It was a stroke of the greatest good fortune for Colonel Michaelis andthe 27th Infantry regimental headquarters that Colonel Check and his 1stBattalion had returned to Chindong-ni during the night. The next morning,3 August, just after the regimental staff had finished breakfast in theschoolhouse command post, a sudden fusillade of small arms fire hit thebuilding and came through the open windows. [31] This first enemy firecame from the top of the bluff above the schoolhouse. It heralded an enemyattack which came as a complete surprise.

When the attack hit Chindong-ni, some of the security guards apparentlywere asleep. A few outpost troops mistook some of the enemy for South Koreansfrom other nearby outpost positions. [32] Several Americans came runningshoeless down the hill to the courtyard. Colonel Michaelis and his staffofficers pulled men from under jeeps and trucks and forced them into position.One soldier went berserk and started raking his own companions with machinegun fire. [33] An officer, by a well-placed shot, wounded him and stoppedhis murderous fire. Michaelis and Check with other officers and noncommissionedofficers gradually brought order out of the chaos.

Capt. Logan E. Weston, A Company commander, led an attack against theenemy positions on the hill overlooking the command post. He assaultedtwo enemy machine guns on the crest and eliminated their crews by accurateM1 rifle fire. Enemy fire wounded Weston in the thigh during this action,but after receiving first aid treatment he returned to the fight and subsequentlywas wounded twice more. Despite three wounds he refused to be evacuated.Ten days earlier he had likewise distinguished himself in leadership andin combat near Poun. [34]

Soon the 1st Battalion had possession of the high ground near the commandpost. Its mortars and recoilless rifles now joined in the fight. Beforelong the 105-mm. howitzers were firing white phosphorus shells on concentrationsof enemy troops reported from the newly won infantry positions. [35]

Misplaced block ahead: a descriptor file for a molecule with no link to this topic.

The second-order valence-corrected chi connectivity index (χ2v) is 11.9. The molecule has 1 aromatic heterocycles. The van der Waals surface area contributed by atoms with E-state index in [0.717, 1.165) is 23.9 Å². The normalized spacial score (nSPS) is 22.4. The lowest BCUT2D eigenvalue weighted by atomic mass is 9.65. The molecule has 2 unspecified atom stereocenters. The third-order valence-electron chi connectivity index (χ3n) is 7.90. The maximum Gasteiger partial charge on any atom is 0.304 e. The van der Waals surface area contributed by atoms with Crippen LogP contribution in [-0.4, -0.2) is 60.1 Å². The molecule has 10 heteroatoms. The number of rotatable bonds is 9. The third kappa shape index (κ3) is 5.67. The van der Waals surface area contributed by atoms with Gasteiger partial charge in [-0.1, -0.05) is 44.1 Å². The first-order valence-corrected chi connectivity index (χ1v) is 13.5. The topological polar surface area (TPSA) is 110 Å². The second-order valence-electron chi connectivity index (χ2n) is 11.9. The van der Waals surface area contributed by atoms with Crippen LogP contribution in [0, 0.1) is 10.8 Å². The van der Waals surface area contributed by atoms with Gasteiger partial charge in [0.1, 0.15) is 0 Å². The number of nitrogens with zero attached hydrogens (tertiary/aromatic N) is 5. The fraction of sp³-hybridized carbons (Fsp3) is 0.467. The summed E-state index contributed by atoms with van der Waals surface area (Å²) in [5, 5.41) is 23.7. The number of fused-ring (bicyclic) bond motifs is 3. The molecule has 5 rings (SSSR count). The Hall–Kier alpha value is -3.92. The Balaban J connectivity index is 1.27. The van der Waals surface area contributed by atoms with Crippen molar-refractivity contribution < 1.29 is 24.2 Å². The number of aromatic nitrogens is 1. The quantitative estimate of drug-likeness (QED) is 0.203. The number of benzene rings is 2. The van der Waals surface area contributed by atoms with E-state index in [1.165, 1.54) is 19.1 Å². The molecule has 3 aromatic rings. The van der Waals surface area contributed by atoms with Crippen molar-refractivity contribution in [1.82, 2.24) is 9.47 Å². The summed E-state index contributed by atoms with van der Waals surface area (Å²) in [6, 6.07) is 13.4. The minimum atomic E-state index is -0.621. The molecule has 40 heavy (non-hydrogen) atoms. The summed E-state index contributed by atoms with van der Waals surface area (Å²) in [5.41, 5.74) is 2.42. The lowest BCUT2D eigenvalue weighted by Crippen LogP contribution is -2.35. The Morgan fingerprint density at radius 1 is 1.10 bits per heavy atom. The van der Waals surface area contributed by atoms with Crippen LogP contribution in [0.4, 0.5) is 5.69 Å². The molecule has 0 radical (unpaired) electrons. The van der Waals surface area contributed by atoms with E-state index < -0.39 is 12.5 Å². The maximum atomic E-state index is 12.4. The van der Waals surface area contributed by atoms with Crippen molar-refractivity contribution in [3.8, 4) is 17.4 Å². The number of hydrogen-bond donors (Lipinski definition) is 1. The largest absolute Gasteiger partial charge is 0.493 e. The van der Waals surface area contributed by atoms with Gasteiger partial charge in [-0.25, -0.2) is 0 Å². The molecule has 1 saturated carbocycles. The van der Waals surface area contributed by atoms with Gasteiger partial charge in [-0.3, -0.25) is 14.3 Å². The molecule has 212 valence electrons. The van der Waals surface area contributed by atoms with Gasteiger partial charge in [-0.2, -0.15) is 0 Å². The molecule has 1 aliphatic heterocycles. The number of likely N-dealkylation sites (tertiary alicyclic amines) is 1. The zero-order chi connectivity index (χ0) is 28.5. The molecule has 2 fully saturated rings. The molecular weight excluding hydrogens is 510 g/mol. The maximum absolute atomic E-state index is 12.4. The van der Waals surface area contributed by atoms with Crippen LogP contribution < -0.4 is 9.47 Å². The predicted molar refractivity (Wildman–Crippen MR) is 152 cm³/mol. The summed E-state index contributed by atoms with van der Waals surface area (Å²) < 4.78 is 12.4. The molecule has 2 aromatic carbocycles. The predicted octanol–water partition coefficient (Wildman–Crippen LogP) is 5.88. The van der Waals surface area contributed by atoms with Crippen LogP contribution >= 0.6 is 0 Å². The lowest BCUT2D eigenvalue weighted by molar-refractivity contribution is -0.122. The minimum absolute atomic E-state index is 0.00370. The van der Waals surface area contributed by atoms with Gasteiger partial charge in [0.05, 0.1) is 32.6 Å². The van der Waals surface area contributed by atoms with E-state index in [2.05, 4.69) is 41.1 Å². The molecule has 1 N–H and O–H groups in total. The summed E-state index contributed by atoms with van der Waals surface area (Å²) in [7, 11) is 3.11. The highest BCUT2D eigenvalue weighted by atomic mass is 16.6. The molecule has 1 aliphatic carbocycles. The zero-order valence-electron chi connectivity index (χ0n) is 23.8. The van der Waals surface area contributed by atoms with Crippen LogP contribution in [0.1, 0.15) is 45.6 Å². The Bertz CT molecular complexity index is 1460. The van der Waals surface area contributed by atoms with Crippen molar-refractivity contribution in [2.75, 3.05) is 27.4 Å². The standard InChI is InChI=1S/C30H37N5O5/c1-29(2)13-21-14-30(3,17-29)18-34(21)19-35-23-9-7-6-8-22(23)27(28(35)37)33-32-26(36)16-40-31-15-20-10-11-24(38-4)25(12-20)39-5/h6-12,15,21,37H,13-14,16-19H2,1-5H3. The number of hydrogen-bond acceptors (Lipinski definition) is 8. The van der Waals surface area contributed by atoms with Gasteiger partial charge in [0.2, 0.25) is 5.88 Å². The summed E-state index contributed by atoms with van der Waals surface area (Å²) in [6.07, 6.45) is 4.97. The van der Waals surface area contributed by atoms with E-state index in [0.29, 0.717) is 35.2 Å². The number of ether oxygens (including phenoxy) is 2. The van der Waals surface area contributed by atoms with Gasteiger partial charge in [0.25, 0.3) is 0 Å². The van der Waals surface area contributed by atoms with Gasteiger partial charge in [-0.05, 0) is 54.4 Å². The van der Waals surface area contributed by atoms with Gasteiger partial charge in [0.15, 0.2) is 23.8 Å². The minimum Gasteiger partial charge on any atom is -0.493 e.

At the time they launched their attack, the North Koreans undoubtedlyknew that artillery was at Chindong-ni, because small groups had broughtit under small arms fire during the afternoon of August. But infantry werenot there then, and apparently the enemy did not expect to find any therethe next morning. If the North Koreans surprised he 27th's command postwith their attack, they in turn were surprised by the presence of ColonelCheck's battalion. Once engaged in the fight, and the initial attack failing,the local North Korean commander sent at least a second battalion to Chindong-nito reinforce the one already there and tried to salvage the situation.

Lt. Col. Augustus T. Terry, Jr., commanding officer of the 8th FieldArtillery Battalion, discovered the reinforcing battalion approaching intrucks about one thousand yards away on the Haman road from the north.The trucks stopped and the enemy battalion began dismounting. [36] ColonelTerry's artillery adjusted time fire on it. After the artillery shellsbegan falling on them, the enemy soldiers dispersed rapidly into the hillsand the threatened enemy counterattack did not materialize.

By 1300 the North Koreans had withdrawn from the immediate vicinityof Chindong-ni. American patrols counted 400 enemy dead, a large numberof them in the area where the 8th Field Artillery Battalion had taken thedetrucking enemy soldiers under fire. The defenders of Chindong-ni estimatedthey had killed and wounded 600 enemy soldiers. American casualties atChindong-ni on 3 August were 13 killed and nearly 40 wounded in the 1stBattalion, with a total of 60 casualties for all units. [37]

Interrogation of prisoners later disclosed that two battalions of the14th Regiment, N.K. 6th Division, made theattack on Chindong-ni. One battalion, with the mission of establishinga roadblock at the town, made the initial early morning attack. The othertwo battalions of the same regiment detoured farther to the east, withthe mission of establishing roadblocks closer to Masan. One of them turnedback to Chindong-ni and was dispersed by artillery fire as it was detrucking.The enemy base of operations was on Sobuk-san, north of Chindong-ni. Duringthis engagement, the enemy used commercial telephone lines. Signal officers,tapping them through the 27th Infantry regimental switchboard, monitoredthe enemy conversations. That night (3 August), an operations officer anda translator heard the commanding general of the N.K. 6th Divisionreprimand the commander of the 14th Regiment for losing somany men. [38]